IRI’s response, in the form of instituting judicial proceedings with respect international behaviour of Canada on the solo sovereign immunity principle assumes much significance. The sovereign immunity principle being one of the most important principles of customary international law that has been in regular contest with accepting the authority of international law per se inasmuch looking into the fundamental and sacrosanct principles enshrined in Article 2 of the United Nations Charter. Its imperturbability in the light of the facts that IRI has been declared as one of the sponsors of terrorist activities under the domestic law of Canada has further significance.

The rules of public international law which examine domestic law vis-à-vis existing customary law are to be examined an again by the ICJ. Hereinbefore, the world court has investigated the issue of jurisdictional immunities in number of other cases including, in the latest Jurisdictional Immunities of State (Germany v. Italy) Case (2012) where, the Court held in favour of Germany safeguarding its jurisdictional immunity. It can be noticed that the Court has given its observations whereby domestic law is necessarily enabler of carrying out obligations owed in international law and in particular, the rules of general principles of international law. Another example can be seen in reference to arrest warrant case of 2002 (Democratic Republic of Congo v. Belgium) where, the Court came forward to protect the legitimate legal interests of Congolese Republic. It is to be decided by the ICJ now that if the violations of sovereign immunity of IRI when no diplomatic relations exist particularly, in the light of ‘terrorist exception’ alleged by Canada really give rise to the violation of secular provisions of sacrosanct sovereign equality principle in international law.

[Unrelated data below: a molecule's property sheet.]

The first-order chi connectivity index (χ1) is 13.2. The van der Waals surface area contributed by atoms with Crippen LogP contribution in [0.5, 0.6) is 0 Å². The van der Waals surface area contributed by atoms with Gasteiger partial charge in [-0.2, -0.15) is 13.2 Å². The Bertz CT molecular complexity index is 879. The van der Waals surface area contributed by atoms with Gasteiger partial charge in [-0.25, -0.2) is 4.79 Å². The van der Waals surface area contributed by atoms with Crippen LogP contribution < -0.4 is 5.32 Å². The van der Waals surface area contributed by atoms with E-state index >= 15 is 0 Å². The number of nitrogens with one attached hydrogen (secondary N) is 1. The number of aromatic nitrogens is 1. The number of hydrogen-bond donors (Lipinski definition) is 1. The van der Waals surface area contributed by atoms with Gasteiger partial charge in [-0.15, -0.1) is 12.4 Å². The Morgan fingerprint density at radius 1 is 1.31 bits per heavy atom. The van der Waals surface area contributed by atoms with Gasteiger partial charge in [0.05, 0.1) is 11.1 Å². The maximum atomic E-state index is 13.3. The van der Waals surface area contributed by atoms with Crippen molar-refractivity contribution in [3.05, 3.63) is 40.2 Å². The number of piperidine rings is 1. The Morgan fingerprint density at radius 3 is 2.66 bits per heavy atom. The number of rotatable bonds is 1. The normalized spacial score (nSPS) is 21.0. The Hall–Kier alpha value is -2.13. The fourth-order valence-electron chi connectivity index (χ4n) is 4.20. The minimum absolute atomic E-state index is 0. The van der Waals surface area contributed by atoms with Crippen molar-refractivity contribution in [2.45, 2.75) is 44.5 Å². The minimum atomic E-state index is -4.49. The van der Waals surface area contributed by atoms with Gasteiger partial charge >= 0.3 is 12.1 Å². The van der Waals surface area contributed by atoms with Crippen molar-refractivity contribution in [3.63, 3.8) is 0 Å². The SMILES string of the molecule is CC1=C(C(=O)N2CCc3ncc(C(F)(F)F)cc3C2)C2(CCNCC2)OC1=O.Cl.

The rule of stare decisis is said to be inapplicable inasmuch to the international cases, particularly, those decided by ICJ itself as Article 59 of its Statute clearly mentions the same. Therefore, each case decided by the ICJ cannot exclusively rely on the stare decisis as such for its determination.  In the instant case the Canadian State Immunity Act, 1985, being amended in 2012 retrospectively and subsequently recently an again is put question with respect to IRI. Sovereign immunity is generally taken ground in defense of claim against the State and has been found to be invariably present in most cases decided by the ICJ. However, in the instant case it is to be investigated with different angle altogether as this is perhaps a bizarre incident where the ground of sovereign immunity is being taken by a State while instituting proceedings against another in the name of sovereign immunity and thus violating sovereign equality. There already exists a universal convention of 2004 in relation to jurisdictional immunities. The further proceedings before the ICJ in respect of this case will be of much value and significance, not only to those shouting to establish a harmonious world order but all those examining the polished lenses of international law.

Dr Mohit K Gupta, Sr. Assistant Professor, School of Law, UPES, Dehradun